Other portable electrical devices have incorporated various forms of manually operated generators to enable the operator to use the device without prior charging, such devices have the advantage that they are continuously available for use whether in emergency situations or in the event extended operation remote from conventional power sources is necessary. However, such devices have disadvantages, such as, for example, the constant operation becomes fatiguing, and the device ceases to function if the generator operation is stopped more than momentarily. Further, the hands of the generator operator may not be available for other manipulations. Many such devices have employed a variety of methodologies, such as, for example, fly wheels, to extend the operation of the generator to allow free use of hands or untended operation, and to level the output of the generator to avoid detrimental effects on the load.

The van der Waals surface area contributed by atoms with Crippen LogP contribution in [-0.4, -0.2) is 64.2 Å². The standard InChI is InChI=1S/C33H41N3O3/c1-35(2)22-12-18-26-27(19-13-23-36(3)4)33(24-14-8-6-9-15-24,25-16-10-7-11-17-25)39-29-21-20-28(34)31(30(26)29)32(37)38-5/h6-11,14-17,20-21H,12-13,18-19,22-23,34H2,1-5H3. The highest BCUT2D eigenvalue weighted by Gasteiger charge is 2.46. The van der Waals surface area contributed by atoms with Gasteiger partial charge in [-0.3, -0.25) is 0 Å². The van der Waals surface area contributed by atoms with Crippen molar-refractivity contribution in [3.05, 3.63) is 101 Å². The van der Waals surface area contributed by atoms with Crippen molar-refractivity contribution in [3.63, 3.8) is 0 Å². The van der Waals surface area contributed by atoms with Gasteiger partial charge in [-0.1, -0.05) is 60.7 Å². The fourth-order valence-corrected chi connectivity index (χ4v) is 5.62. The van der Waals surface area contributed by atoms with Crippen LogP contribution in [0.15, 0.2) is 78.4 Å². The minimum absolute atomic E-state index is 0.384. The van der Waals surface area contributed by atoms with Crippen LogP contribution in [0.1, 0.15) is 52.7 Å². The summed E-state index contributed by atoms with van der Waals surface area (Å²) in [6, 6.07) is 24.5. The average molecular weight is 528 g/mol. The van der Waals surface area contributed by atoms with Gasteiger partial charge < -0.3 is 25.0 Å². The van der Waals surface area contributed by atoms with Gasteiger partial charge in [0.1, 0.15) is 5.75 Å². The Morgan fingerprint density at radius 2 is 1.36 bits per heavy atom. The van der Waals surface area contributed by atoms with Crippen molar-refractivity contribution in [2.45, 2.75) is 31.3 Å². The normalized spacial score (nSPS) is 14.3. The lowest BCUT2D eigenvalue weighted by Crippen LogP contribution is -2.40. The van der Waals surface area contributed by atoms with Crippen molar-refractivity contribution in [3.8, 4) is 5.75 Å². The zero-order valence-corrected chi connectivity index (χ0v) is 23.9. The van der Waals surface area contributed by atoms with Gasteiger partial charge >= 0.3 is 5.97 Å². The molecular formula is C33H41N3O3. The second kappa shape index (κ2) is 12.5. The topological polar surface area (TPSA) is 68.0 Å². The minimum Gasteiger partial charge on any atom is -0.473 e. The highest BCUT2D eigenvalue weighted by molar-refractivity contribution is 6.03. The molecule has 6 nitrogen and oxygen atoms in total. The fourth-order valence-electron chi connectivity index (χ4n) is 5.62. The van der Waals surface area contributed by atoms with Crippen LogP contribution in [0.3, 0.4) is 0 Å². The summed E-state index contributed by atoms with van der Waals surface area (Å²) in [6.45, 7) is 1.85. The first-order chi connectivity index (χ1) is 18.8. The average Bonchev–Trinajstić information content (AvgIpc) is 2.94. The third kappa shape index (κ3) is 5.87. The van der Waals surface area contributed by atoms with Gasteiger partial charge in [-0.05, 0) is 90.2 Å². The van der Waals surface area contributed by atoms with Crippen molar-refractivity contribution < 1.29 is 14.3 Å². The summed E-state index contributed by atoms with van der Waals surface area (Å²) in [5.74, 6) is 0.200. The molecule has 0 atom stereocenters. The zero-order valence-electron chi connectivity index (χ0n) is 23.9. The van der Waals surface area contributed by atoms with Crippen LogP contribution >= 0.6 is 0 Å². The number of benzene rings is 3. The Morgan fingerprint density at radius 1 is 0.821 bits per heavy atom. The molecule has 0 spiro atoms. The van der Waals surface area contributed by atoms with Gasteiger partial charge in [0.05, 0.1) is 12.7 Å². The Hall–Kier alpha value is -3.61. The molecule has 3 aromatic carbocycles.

A need has thus arisen for an electric power generator that will provide high current output at low input shaft forces to make even manual operation easy and practical.
In accordance with the present invention, an electric power generator is provided. The generator includes a stator including a plurality of stator members, each stator member including a coil and top and bottom elements separated by a gap. The top and bottom elements each include a face. The generator further includes a rotor having a plurality of magnets. The rotary is rotatably mounted, such that the plurality of magnets pass within the gaps in the stator members when the rotor is rotated with respect to the stator. The magnets have a shape substantially equal to the shape of the stator member faces. The shape is chosen to produce a non-linear rate of field change when the magnets and stator faces interact. Each of the magnets overlap the stator faces as the rotor rotates, such that the area of overlap and non-overlap of each of the magnets changes non-linearly.